Ask the Professor: In “Exterminating Angel,” why can’t the guests leave?


ScreenPrism: In Exterminating Angel (1962), why can’t the guests leave?

Professor Julian Cornell: They can’t leave because their social customs and values are so rigid, and because they follow the herd. They present themselves as these individuals of power and authority and prestige, and they’re not. They’re just following along. They’re not horrible people, and to the movie’s credit, nobody is shown to be a terrible human being. But they’re stuck.

They can’t leave because they can’t escape this prison that they’ve built for themselves, that society’s built to establish and maintain order. But also notice that nobody can get in. Nobody can get in, and nobody can get out. It’s a prison.

The Marxist element that comes in, what really starts the whole chain of events, is that the servant leaves. At the beginning, the servant class leaves, and the dining guests are helpless. They don’t think they are, but they are. They are completely dependent on society operating in a certain way.

The thing that holds the society together is the hierarchical relationships. Once the servants leave, and those structures are broken, all bets are off. That’s when they can’t adapt. They have internalized all these rules so much that they are just stuck.

I use the example: did you ever go to a party, and it’s a really terrible party, and you really want to go home, but you don’t want to be the first person to leave? Nobody wants to be the first person to leave a party, so you stay longer than you want. Well, imagine that everybody feels the same way as you, so nobody leaves. This movie takes that to its natural conclusion. Because what’s the rule that says you can’t leave a party if you’re tired and you want to go home? It’s an unwritten rule—that’s how you’re supposed to behave. This is the bourgeois morality, which is that it’s all a show. So you don’t want to be seen, because that’s an incorrect show, but somebody has to be the first person to leave. Nobody wants to be that person because then you are demonstrating some resistance to the way things are supposed to be, and you don’t want that.

The cast of Buñuel’s Exterminating Angel (1962)

So everybody gets stuck by this morality that says everything is an act, and everything is a performance, an idea is foregrounded in the movie. Buñuel talks (in the Criterion DVD booklet) about how terrible the acting is, but it’s terrible on purpose. It’s a very showy presentation.

SP: For example, when the woman throws the glass at the window with no provocation. It feels like a moment from a dream.

JC: Because it’s a random act. Then their explanation for it is just racist: a “passing Jew.” And you’re supposed to say, “Wait, what?” It makes no sense, and it shows the way that these people think: they think racist thoughts. Underneath this decorum, something happens, and there’s the racism. To Buñuel, this is a joke, and this is ironic. It’s not funny, but it’s a joke about their morality. That’s their interpretive framework.

SP: It also underlines the randomness of the rules and the behaviors they value: for example, how they decide the woman is interesting because she threw the glass or how they laugh at the servant for falling.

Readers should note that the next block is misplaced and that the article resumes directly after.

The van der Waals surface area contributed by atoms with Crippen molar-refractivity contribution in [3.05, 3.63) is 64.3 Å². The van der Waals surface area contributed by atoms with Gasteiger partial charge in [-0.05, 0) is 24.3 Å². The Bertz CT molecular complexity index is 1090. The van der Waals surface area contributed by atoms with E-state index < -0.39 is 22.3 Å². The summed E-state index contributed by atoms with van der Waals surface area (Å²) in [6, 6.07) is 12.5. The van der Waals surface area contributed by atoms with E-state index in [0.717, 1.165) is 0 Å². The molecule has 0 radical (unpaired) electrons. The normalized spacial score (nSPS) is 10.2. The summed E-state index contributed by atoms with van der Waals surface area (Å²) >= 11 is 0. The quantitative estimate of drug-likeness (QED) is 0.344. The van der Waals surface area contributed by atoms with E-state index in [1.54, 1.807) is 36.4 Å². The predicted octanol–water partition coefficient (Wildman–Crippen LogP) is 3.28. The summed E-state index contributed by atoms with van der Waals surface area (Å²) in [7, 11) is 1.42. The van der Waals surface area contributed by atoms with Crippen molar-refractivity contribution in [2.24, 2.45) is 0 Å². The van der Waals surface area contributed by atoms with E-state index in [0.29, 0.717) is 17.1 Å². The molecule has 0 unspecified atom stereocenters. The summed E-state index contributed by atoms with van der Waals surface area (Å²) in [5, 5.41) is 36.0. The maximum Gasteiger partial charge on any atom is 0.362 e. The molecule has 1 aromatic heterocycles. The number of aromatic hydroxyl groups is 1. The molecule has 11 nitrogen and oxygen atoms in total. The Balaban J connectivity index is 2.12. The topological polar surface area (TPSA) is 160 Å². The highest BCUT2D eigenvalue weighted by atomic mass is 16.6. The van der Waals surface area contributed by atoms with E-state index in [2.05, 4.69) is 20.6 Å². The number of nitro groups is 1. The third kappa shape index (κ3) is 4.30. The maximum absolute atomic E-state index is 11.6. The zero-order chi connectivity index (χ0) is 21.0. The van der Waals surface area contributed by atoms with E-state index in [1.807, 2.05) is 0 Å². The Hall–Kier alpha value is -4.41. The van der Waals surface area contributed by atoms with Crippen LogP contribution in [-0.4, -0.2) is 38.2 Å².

JC: They assume that when the servant falls it must be a performance because that can’t happen, and they have such a rigid way of viewing the world.

After I screen the movie, I always ask people, “Did you feel like you were stuck in this room?” That’s how successful the movie is: you feel what they’re feeling. You feel trapped. The framing is not claustrophobic, like it could be or like it would be in an Ingmar Bergman movie. The framing is open. On purpose. Why is the framing open? Because the possibility always exists that you could just leave. They could just leave. But you can’t. That’s not the way the world works.

SP: So while it feels surreal, it’s not really a magical force holding them there. It’s a social force that takes on the proportions and power of a magical force.

JC: Right, because they’ve internalized it. It’s all external to them, and they’ve internalized it, which is how a Freudian film critic would view it. It’s an internalization of social forces and suppressing of desires and needs.

SP: They start to believe it’s a true reality that can’t be crossed.

JC: Meanwhile, [all sense of social propriety] crumbles so fast because it requires so much psychic energy to maintain these facades. Once something happens, once there’s a crack, everything falls apart.

Julian Cornell is a Lecturer in Media Studies at Queens College – CUNY, where he teaches Film Genres, National Cinemas and Film Analysis. He also teaches Film at New York University in the Kanbar Institute of Film and Television in the Tisch School of the Arts, and Media at the Gallatin School For Individualized Study. He has also taught Film Studies at Wesleyan University. He received his B.A. in Film Studies from Wesleyan University, an M.A. in Film and Television from the University of California, Los Angeles and his PhD in Cinema Studies from New York University. Prior to teaching, he worked in Scheduling and Network Programming at HBO and Cinemax, and in independent film production. His primary research and teaching areas are American, Scandinavian and Japanese cinema and genre cinema, including disaster movies, science fiction, children’s films, animation and documentary.